But an early record I am proud of is Airconditioning by Curved Air which was released in late 1970. Curved Air are pretty much forgotten these days but this album was ahead of its time and a pretty astonishing debut, coming almost from nowhere. The key components of the group were the guitar of Francis Monkman and the violin of Darryl Way. Sonja Kristina provided the vocals and the improbably named Florian Pilkington-Miksa played the drums.

It was with some trepidation that I took the album which is firmly in the prog-rock camp and put it on the turntable to give it its first listen in over thirty years. And, I’m pleased to say, it stood the test of time. What I was astonished by was the quality of Monkman’s guitar work. Whenever I had thought of Curved Air it was always the violin and the quality of Kristina’s voice that came to mind but on my first re-listen it was the guitar work I was intrigued by with its continual weaving in and out of the other instrument lines. The solo on Hide and Seek is astonishing and Monkman was clearly one of the unsung guitar heroes of the time.

For me the most pleasing track was Stretch where the violins take centre stage, providing a solid soundscape against which to appreciate the almost manic guitar work of Monkman. A truly astonishing track. And then there is Vivaldi which represents the pomposity that we now associate with prog-rock, a bravura piece with manic violin work building up to a crescendo with cannons (natch) which then settles down into a calmer section which explores some of the ideas at more leisure before finishing with a frenetic climax.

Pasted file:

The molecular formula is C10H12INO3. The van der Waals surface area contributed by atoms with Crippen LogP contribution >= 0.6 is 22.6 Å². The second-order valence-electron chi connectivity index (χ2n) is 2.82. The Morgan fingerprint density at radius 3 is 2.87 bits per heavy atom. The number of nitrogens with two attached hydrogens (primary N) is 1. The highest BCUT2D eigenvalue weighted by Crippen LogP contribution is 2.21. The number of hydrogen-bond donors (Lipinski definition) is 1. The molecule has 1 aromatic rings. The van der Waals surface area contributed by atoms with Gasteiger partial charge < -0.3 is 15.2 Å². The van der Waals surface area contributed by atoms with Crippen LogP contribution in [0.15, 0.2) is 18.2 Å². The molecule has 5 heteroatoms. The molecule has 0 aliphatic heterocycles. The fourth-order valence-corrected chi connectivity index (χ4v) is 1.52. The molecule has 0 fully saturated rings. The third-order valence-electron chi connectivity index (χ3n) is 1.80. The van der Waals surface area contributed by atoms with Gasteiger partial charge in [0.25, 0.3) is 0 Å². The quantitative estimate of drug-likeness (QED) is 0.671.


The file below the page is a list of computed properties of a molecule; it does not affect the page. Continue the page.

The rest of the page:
curvedair2

I have amalgamated TOWT’s collection with my own and there are surprisingly few doubles but we both had Curved Air’s second album, imaginatively called Second Album, with its pale yellow sleeve with top left quadrant showing the purple, light blue, light green and pink pages of the inner sleeve as if they were a rainbow. In comparison with their debut album this is disappointing, being more of a mainstream rock affair. The first side features compositions by Way and the second by Monkman, perhaps a portent that the band’s days were numbered and that the main creative forces were going to go their separate ways. Better, though, to create one masterpiece than none at all.